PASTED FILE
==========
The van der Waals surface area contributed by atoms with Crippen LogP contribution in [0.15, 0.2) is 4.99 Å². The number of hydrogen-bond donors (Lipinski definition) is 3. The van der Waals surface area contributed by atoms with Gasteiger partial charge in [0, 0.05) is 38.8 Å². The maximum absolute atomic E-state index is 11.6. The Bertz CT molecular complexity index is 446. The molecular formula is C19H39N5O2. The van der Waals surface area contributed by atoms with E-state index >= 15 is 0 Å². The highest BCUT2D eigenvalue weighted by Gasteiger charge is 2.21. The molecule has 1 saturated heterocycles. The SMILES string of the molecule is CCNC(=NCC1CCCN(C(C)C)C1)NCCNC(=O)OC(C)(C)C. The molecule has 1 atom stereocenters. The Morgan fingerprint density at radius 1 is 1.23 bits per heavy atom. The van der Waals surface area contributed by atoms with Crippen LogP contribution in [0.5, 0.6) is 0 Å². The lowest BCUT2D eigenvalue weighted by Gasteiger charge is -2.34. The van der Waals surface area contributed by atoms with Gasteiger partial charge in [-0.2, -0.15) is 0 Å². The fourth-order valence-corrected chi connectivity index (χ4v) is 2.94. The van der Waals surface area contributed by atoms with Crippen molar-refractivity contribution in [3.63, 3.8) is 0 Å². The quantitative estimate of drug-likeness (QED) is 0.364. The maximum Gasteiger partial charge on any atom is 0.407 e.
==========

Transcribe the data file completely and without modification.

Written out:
The van der Waals surface area contributed by atoms with Crippen LogP contribution in [0.15, 0.2) is 4.99 Å². The number of hydrogen-bond donors (Lipinski definition) is 3. The van der Waals surface area contributed by atoms with Gasteiger partial charge in [0, 0.05) is 38.8 Å². The maximum absolute atomic E-state index is 11.6. The Bertz CT molecular complexity index is 446. The molecular formula is C19H39N5O2. The van der Waals surface area contributed by atoms with E-state index >= 15 is 0 Å². The highest BCUT2D eigenvalue weighted by Gasteiger charge is 2.21. The molecule has 1 saturated heterocycles. The SMILES string of the molecule is CCNC(=NCC1CCCN(C(C)C)C1)NCCNC(=O)OC(C)(C)C. The molecule has 1 atom stereocenters. The Morgan fingerprint density at radius 1 is 1.23 bits per heavy atom. The van der Waals surface area contributed by atoms with Crippen LogP contribution in [0.5, 0.6) is 0 Å². The lowest BCUT2D eigenvalue weighted by Gasteiger charge is -2.34. The van der Waals surface area contributed by atoms with Gasteiger partial charge in [-0.2, -0.15) is 0 Å². The fourth-order valence-corrected chi connectivity index (χ4v) is 2.94. The van der Waals surface area contributed by atoms with Crippen molar-refractivity contribution in [3.63, 3.8) is 0 Å². The quantitative estimate of drug-likeness (QED) is 0.364. The maximum Gasteiger partial charge on any atom is 0.407 e.